A Potential Shift in Consumer Preference to Used Cars Over New Cars
2019 also raises concerns for new versus used car prices and greater car value depreciation. Over the last seven years, 54% of vehicles sold in the US were under 30 thousand dollars, while only 6% were above 50 thousand. By the end of 2018, these figures flipped; instead, we saw a quarter of vehicles sold in the US were now above 50 thousand dollars, and just under a third were under 30 thousand dollars. This poses a major threat to the price elasticity of US household demand, a topic addressed in a February blog post.
The average monthly payment for a new car is 533 dollars–10% of median US household income. A share of income that is too high to allocate towards a car payment. The price gap between new and used monthly car payments is widening every year. Even those with good credit are turning to used vehicles. If given the opportunity, consumers know they are better off purchasing off-lease, lightly-used vehicles that they can afford versus brand new vehicles that depreciate in value each mile they’re driven.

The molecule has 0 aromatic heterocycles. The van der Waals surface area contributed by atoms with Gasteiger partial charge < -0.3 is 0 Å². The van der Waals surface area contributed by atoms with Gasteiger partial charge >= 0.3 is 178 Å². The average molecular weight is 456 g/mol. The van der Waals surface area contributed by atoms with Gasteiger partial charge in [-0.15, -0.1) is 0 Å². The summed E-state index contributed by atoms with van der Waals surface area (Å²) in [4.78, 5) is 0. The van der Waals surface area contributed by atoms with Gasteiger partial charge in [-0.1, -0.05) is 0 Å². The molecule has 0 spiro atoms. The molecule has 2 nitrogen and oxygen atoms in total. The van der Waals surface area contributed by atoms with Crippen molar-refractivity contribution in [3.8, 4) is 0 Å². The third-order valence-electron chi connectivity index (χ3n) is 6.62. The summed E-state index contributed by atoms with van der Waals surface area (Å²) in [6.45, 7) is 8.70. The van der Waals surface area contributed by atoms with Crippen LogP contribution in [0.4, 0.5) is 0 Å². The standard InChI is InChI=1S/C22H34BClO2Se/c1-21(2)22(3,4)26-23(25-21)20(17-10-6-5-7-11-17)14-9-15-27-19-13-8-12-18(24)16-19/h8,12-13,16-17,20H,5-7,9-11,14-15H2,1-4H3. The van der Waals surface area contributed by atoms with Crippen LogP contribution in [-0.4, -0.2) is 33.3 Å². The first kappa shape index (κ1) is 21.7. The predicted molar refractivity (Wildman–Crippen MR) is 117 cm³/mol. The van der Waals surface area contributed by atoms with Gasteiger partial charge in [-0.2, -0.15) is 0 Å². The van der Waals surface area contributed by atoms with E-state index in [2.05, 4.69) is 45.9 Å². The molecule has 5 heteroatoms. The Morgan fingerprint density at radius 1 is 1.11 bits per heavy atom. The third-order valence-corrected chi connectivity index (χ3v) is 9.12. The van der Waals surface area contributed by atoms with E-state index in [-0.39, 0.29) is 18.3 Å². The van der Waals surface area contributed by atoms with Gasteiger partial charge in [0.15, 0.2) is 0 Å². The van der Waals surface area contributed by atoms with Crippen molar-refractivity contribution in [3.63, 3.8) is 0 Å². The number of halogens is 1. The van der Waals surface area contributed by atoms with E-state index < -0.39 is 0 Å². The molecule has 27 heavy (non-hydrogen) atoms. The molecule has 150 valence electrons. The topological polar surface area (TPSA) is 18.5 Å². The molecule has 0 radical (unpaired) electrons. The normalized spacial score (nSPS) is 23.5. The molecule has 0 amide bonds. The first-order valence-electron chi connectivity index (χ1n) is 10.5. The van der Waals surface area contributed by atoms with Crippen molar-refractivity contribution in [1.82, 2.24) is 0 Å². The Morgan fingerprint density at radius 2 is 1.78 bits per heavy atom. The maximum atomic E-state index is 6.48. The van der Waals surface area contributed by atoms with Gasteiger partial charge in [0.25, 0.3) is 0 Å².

For now, based on trends in the used car market we can continue to expect higher numbers of SUVs and minivans on the road. An increased use of these vehicles will in turn, also lead to downward pressure and stability in price. Full-size sedans, pickups, SUV’s, and minivans are all expected to drop as low as 7-8% in price compared to last year. Gasoline prices are also expected to remain relatively low and not catalyze any panic or shift in the car market. In sum, there is no cause for concern. The US economy is still strong, consumer confidence and employment remain high, and there are plenty of new and used cars to pick from.